On scouting Jalin Hyatt ...

“I think with Jalin, it’s doing your due diligence. It’s knowing what he was asked to do at Tennessee. It’s us having those extra conversations with his position coach at Tennessee, talking to the coaching staff at Tennessee, knowing what their system called for because what he’s doing for us, he has more talent in his body than the role he was asked to play at Tennessee.

“So, you look at the skillset, did he have bend, balance and burst? Can he get out of breaks? Was he asked to run a limited route tree at Tennessee versus what he can do for us? I think us going that, call it, full circle of doing all our due diligence and finding the evidence, it was a great process.”

On finding Tre Hawkins III ...

“You look at Tre, look no further than the physical traits. I kind of laugh and tell him he’s Temple, Texas tough. He’s a guy that’s gone the JUCO route. He’s got length that fits our system. Getting the description from (defensive coordinator) Wink (Martindale), Wink is very particular of what plays in the system and what’s at a premium. We know, hey, you’ve got to be able to run, got to be strong, guys that have length and you’ve got to be willing to be physical in the run game also in press coverage. So, when you look at Tre, he’s a guy that stood out at the All-Star game. It’s not a surprise to us. We had him in the building on a 30 visit. (Defensive backs coach) Jerome (Henderson), (safeties coach) Mike Treier, they spent time with him on the board.

“Then you look at where he is in training camp. Nothing has been too big for him. Every time there’s been a platform, he’s answered the bell. So, I think more guys like him that fit our profile, and then they have the mental toughness, play with short term memory. They’re getting coached the same way. It doesn’t matter how we acquire them. Once they’re here, it’s an even playing field. Dabs says, again, you earn your playing time based on merit, and Tre’s nothing more than an example of that.”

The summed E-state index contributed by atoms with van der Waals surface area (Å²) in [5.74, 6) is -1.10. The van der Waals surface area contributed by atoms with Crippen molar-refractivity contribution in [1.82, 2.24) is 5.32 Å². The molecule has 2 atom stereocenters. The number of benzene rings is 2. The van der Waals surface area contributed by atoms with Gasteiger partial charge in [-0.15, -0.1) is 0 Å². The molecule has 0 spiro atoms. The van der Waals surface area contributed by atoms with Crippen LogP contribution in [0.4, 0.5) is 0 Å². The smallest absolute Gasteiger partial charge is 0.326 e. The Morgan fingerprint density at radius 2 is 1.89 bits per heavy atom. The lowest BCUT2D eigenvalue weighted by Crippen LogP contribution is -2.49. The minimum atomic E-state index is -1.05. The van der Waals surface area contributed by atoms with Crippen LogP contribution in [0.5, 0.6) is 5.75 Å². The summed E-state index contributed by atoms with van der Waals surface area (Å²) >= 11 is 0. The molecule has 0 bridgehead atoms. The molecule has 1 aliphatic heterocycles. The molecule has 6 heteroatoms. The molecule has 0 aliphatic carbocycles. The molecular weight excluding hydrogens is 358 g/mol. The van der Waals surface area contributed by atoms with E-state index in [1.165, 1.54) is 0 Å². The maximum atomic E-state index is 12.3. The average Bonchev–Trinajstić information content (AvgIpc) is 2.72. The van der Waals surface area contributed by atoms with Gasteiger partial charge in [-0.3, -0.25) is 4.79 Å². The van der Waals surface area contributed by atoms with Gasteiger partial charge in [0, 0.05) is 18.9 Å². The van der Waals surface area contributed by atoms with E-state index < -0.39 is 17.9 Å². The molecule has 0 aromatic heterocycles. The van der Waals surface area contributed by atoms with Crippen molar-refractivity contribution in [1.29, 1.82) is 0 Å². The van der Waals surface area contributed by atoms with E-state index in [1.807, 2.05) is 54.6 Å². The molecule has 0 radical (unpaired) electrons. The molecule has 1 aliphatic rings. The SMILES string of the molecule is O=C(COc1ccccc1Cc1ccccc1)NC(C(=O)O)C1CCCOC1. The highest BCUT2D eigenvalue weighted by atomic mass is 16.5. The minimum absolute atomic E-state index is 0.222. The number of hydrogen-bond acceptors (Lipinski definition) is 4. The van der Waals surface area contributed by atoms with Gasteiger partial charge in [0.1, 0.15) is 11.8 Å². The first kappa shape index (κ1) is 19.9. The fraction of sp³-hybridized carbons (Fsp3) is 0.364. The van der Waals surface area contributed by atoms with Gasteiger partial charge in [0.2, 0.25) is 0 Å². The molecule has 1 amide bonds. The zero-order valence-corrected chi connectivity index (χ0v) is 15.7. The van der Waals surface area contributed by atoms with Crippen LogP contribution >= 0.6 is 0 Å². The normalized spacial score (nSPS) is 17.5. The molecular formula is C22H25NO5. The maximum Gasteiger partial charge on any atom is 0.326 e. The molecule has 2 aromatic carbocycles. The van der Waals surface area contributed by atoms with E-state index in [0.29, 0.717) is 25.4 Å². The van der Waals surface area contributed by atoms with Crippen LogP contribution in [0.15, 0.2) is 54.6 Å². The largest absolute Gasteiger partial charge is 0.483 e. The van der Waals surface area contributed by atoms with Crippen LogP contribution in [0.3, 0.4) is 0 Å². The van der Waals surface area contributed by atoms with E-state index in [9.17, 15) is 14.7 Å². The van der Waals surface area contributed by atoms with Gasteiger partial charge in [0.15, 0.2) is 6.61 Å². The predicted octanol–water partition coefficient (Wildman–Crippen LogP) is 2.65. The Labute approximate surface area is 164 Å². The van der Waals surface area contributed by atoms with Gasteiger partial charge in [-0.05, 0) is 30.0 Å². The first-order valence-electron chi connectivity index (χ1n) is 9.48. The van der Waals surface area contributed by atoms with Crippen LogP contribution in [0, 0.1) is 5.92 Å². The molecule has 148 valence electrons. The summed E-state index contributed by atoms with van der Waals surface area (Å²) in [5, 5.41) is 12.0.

On front office preparations for cutdown day ...

“it’s a point where you look at times of, where can you acquire players? Whether it’s the Draft, whether it’s the trade deadline, whether it’s the cutdown period, I kind of say for the pro guys, it’s their Super Bowl. Besides free agency, it is an acquisition point where we have the ability to improve the roster and we do our due diligence on everyone,” Brown said. “I know you guys may see stories on guys that we don’t entertain, guys that we do entertain, just know we’re doing our due diligence on everyone.

“That’s the unseen work from the pro department. We set up our free agency board, our draft boards. It’s no different than the preseason board. There’s a board that goes across by priority and positions and we look at, ‘Hey, what would be an upgrade from what we currently have and what wouldn’t and why?’ And then find out, especially, if you look at what positions over historical data have been claimed the most. You look at defensive guys having a higher hit rate of being claimed and playing on a 53 after the cutdown then maybe some offensive guys. So, we take all that into account and try to make the most sound and informed decisions.”